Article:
Transgender offers a Christian perspective on human identity, where it comes from, how it has been damaged, and some of the implications for human struggle and human flourishing. Roberts engages well with the teaching of the Bible and the implications of creation, fall, and regeneration. His book offers a framework for careful reflection on the matters of gender confusion: who I am, how I am, and what I can be?
I recommend this book for all Christians who desire to be better informed and equipped to understand people and society, who want to be able to engage on passionate matters without coming across as bigoted, unkind, or even hateful. It’s a helpful book for those who aren’t Christian, but want an insight into how Christians might be grappling with these matters. This book should be read by parents whose children are facing a world far more confusing than the one they grew up in. And this book is also designed to be read with others, and discussed together. If you are part of book club, then when your turn comes around, why not suggest a Talking Points Book, such as Transgender. You could read it one week and discuss it the next, and the next, and likely the next.
4 thoughts on “Transgender”
Hi David. Acc to an article in today’s Sydney Morning Herald, it may be genetic. https://www.smh.com.au/national/scientists-find-dna-clues-to-gender-identity-in-transwoman-database-20181002-p507cj.html They say that 1% of people are transgender. I understand that is grossly inflated, and closer to the number who are same-sex attracted, which may be as high as 3% but definitely not the popular 10% figure. David McKay
Sent from my iPad
The SMH article highlights the importance of a conversation in society to better understand one another. I think this book will help with such conversation.
I was born in 1948 with Androgen Insensitivity Syndrome, and have female internal organs, but back then we had no diagnostic imaging, and so I was mis-gendered as male. I knew at age 2 that I was wired wrong, and my family stood behind me. I had surgery at age 27 with SRS (vaginoplasty). I did not tell anyone, and I’ve met many of us along the way who are very quiet about this. It’s a privacy issue, and I continue to believe that it’s my business and no one else’s. Why must I wear a sign?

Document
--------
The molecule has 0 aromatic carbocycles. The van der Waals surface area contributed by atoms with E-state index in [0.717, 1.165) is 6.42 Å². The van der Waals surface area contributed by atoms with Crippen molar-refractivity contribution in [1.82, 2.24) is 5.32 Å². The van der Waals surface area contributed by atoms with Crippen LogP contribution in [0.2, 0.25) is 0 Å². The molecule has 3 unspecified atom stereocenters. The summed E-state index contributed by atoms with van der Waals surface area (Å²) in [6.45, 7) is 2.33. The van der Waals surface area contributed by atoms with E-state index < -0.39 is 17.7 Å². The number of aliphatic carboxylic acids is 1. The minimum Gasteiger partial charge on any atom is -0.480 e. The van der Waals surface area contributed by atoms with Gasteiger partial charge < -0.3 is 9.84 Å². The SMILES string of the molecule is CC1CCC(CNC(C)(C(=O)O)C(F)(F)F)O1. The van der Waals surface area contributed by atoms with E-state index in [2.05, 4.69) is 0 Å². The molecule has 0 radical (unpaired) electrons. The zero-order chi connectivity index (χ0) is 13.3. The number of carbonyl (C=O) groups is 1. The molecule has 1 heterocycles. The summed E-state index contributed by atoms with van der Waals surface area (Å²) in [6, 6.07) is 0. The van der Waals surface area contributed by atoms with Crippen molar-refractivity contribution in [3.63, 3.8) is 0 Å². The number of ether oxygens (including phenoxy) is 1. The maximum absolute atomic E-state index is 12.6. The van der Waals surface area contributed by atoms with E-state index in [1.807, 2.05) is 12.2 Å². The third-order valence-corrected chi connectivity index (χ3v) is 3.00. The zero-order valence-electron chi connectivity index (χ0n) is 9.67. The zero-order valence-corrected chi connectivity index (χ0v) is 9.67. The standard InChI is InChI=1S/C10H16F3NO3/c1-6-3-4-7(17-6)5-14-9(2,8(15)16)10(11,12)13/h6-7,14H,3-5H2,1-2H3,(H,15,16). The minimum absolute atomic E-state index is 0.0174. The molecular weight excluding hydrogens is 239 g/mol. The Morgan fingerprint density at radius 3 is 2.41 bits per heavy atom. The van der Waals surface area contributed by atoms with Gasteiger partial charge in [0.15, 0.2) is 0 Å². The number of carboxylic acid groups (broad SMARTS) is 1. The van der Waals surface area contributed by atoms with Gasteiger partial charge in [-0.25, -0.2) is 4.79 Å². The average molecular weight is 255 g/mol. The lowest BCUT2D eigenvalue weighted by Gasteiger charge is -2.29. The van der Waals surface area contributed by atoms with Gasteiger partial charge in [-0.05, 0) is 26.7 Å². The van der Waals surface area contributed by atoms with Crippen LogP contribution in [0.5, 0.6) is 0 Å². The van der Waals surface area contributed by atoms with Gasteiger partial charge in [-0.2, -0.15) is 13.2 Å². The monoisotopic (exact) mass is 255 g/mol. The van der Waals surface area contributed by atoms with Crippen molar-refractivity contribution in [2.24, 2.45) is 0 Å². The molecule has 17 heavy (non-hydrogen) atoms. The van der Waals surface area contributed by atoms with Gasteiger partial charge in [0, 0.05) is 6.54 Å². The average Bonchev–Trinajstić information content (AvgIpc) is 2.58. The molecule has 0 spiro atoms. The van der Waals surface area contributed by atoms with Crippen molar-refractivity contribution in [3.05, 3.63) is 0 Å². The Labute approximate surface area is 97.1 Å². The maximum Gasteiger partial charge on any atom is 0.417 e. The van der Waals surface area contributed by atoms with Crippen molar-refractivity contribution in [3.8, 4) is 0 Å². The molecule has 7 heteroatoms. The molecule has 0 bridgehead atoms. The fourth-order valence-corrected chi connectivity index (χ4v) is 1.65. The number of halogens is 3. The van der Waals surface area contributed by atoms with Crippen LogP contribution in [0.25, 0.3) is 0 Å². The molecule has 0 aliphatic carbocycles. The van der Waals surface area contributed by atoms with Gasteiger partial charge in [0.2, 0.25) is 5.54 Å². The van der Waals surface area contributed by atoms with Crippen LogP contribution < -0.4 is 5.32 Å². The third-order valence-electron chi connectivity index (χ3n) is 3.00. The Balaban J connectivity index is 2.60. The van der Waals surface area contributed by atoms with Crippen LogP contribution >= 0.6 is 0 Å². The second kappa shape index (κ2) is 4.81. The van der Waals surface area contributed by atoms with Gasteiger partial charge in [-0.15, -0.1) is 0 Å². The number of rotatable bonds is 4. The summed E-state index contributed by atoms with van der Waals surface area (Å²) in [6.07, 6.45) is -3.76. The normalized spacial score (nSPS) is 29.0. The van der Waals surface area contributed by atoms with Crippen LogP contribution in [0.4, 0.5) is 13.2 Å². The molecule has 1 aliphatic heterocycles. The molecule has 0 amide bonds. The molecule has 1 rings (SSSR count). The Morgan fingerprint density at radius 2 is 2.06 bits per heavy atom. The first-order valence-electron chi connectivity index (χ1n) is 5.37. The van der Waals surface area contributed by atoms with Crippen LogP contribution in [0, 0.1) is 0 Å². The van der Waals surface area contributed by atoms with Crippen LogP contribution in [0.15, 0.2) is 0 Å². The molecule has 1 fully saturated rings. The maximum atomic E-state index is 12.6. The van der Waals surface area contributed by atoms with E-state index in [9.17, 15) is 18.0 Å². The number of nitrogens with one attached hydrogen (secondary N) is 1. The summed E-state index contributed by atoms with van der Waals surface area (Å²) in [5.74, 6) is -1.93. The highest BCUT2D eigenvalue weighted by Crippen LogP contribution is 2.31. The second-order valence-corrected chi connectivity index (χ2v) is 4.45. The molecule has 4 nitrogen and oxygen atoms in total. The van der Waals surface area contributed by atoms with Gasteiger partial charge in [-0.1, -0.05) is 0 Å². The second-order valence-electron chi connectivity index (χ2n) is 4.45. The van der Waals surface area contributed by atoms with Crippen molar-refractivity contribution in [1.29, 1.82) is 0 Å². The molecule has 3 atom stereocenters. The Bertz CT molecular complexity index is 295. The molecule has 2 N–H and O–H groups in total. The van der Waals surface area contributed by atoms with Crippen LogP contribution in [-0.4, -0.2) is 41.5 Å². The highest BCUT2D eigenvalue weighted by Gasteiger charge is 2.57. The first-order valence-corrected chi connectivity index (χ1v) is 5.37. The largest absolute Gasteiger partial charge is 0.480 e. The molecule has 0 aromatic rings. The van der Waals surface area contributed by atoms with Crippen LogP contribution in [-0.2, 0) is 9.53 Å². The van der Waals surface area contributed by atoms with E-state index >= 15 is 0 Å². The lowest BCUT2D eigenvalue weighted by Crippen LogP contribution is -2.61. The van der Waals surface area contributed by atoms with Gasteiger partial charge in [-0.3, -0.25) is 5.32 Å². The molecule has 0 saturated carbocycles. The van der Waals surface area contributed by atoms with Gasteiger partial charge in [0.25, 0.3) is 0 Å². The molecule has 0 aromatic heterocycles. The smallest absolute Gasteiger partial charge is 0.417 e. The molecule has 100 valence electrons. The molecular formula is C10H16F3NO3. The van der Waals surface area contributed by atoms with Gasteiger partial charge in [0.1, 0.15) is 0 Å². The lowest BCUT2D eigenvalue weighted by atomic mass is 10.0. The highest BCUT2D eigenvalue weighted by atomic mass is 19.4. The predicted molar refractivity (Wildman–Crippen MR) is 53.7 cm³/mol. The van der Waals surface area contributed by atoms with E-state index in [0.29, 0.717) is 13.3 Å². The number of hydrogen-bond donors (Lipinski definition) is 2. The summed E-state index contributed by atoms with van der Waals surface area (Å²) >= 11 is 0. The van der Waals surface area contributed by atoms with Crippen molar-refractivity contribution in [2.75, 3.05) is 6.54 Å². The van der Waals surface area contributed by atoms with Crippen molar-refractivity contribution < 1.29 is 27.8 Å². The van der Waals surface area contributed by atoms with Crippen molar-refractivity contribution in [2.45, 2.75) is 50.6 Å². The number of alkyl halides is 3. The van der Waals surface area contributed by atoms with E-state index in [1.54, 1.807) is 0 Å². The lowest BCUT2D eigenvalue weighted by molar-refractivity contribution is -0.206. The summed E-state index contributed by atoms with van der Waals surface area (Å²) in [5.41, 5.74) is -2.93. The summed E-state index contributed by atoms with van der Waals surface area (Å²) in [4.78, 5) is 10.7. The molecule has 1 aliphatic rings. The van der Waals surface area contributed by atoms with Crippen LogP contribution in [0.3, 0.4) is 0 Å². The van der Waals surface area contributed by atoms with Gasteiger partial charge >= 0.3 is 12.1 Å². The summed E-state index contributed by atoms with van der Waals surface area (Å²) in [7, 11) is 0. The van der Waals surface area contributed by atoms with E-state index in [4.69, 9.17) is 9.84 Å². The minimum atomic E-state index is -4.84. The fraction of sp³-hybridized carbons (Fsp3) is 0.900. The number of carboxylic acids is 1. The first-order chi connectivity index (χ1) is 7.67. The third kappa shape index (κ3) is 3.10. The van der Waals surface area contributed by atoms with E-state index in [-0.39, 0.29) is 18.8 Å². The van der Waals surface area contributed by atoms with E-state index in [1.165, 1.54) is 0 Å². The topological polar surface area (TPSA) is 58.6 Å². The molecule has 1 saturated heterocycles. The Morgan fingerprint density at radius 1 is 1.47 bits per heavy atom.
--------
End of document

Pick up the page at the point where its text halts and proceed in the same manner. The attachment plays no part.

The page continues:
David, maybe that’s why you’re saying 1%. The truth is that you’ve met us many times, as the check-out girl at your local market, as the woman who cleans your teeth, as the man who sold you insurance . . . trans-men and -women are an increasingly large part of the society in which we live, and how we accept them is a barometer of how we will by judged by the future. The kids are our most important resource, and I cannot stress enough: be a good role model. We fight for freedom for our children. At least I do.
Many or most of us “pass” in society very well, and do not look or sound anything like our famous “spokes-people” on television and internet. That is the media’s idea of us, but in reality, even our neighbors will never know unless we tell them, which is ALWAYS a bad idea.
We are seeing increased numbers of autism and transsexuality (as opposed to fetish-based variance such as cross-dressing) among our children. The “popular” number of 10% is simply an admission that we cannot count who we cannot identify as “trans”, and no one can predict the future. No matter how many there are, we must learn to accept all people of all stripe, as long as they’re decent, law-abiding people.
Let’s remember that this is about our children and the future of our world. Continuous war does not work. They will know how to fix what we cannot.
Thank you for the article.
Jessica, thank you for your openness in sharing this. You remind me that there is so much I don’t know as I seek to understand what people go through in grappling with issues of personal identity.